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Strom und Drang

What was Trent Lott thinking?

Last weekend, the controversy over Trent Lott and Strom Thurmond had trouble catching fire. Now it won't go away.

The backstory: Last week Thurmond celebrated his 100th birthday. When Lott, the Mississippi Republican who leads his party in the Senate, spoke in the randy ex-segregationist's honor, he alluded to Thurmond's 1948 campaign for the presidency, whose platform was based on maintaining compulsory segregation in the South. Thurmond carried Mississippi, Lott noted—and "if the rest of the country had followed our lead, we wouldn't have had all these problems over all these years."

This understandably upset a lot of people, and anti-Lott commentary raced through the Web, though it took the offline New York/Washington axis a while to notice anything untoward had happened (and a while longer before Republican commentators, who despise Lott for his lousy leadership, seized the opportunity to maim him). On Monday, Lott issued a weasel apology for his "poor choice of words," without explaining exactly what words he would have rather used. (Perhaps something that would have obscured his plain meaning a little better.)

Now The New York Times reports that Lott deployed a very similar phrase in 1980. The occasion was a campaign rally for Ronald Reagan, for whom Thurmond delivered an impassioned speech; afterward, then-congressman Lott declared to the ralliers, "You know, if we had elected this man 30 years ago, we wouldn't be in the mess we are today." Lott has thus had at least 22 years to rework his "choice of words," and he doesn't seem to have revised them very much. I dunno—maybe he prefers his original phrasing. Or maybe he wishes he could've dropped in an actual racial slur or two, for that special Bull Connor zing.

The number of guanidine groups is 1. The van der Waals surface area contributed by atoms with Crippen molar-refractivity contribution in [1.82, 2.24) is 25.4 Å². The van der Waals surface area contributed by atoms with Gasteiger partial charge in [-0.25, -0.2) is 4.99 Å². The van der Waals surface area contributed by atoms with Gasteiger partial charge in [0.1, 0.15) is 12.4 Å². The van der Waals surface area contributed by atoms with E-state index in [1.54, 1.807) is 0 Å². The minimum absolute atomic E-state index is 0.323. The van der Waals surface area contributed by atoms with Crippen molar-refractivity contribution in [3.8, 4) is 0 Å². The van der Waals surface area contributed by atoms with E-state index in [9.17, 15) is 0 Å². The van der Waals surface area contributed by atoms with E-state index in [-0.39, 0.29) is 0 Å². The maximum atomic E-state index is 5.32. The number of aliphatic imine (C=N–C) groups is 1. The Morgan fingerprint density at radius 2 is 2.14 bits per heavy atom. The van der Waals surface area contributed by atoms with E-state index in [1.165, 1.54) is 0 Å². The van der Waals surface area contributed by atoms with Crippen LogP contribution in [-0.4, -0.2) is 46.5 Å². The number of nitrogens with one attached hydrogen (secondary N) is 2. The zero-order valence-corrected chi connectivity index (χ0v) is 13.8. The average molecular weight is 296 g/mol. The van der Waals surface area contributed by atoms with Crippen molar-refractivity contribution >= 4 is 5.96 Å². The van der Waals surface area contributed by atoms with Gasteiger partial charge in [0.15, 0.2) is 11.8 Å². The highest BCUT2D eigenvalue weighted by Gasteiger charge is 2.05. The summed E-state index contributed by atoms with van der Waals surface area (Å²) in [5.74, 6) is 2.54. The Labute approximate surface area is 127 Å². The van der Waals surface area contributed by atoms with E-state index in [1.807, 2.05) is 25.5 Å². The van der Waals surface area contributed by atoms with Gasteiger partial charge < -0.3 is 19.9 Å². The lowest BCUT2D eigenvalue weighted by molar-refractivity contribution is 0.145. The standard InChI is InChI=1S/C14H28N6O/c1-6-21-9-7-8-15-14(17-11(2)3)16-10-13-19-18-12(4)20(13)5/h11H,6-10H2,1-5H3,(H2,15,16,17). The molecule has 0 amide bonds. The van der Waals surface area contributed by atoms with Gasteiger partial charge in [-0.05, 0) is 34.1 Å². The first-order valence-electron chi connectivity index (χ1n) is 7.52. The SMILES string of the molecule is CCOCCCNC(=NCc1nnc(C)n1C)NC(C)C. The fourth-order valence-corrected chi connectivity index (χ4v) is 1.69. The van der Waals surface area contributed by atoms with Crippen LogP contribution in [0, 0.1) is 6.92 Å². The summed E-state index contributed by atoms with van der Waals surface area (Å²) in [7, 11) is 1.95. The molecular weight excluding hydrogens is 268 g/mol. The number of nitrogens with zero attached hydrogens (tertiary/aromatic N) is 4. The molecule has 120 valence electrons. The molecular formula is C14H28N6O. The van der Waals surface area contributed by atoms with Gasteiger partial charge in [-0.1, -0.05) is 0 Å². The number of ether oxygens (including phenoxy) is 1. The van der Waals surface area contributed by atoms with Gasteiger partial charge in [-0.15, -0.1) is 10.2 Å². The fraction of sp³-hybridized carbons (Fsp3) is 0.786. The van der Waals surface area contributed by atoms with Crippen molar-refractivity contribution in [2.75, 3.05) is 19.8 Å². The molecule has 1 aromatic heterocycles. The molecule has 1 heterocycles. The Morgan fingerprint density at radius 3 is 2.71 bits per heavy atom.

Lott's spokesman Ron Bonjean tells the Times that Lott was referring to federalism, not segregation, in his remarks of 1980: "Clearly, Senator Lott was praising the policies of Thurmond and Reagan, of smaller government and reducing the federal deficit." While it's charming to see the phrases "Ronald Reagan" and "reducing the federal deficit" in the same sentence—in some ways, the world of 1980 seems even more unreal than the world of 1948—this explanation doesn't do much for Lott, even if it turns out to be true. I'd say federalism and smaller government would have been well-served, not if Thurmond had won in 1948, but if they had been advanced by someone capable of seeing such principles as more than a philosophical shield for Jim Crow. What's amazing is that Lott, purportedly standing up for those ideas long after Jim Crow was discredited and killed, would do so by attaching them to an overtly racist presidential campaign. With friends like this, federalism doesn't need enemies.

Should Lott be ousted for his remarks? If I were a Mississippian, I wouldn't vote for him; and if I were a Republican, I wouldn't want him serving as one of my party's most public faces. I'm an independent, though, and a transplant from North Carolina to Maryland. So I'll let Lott's state and party figure out for themselves whether they want this man representing them.

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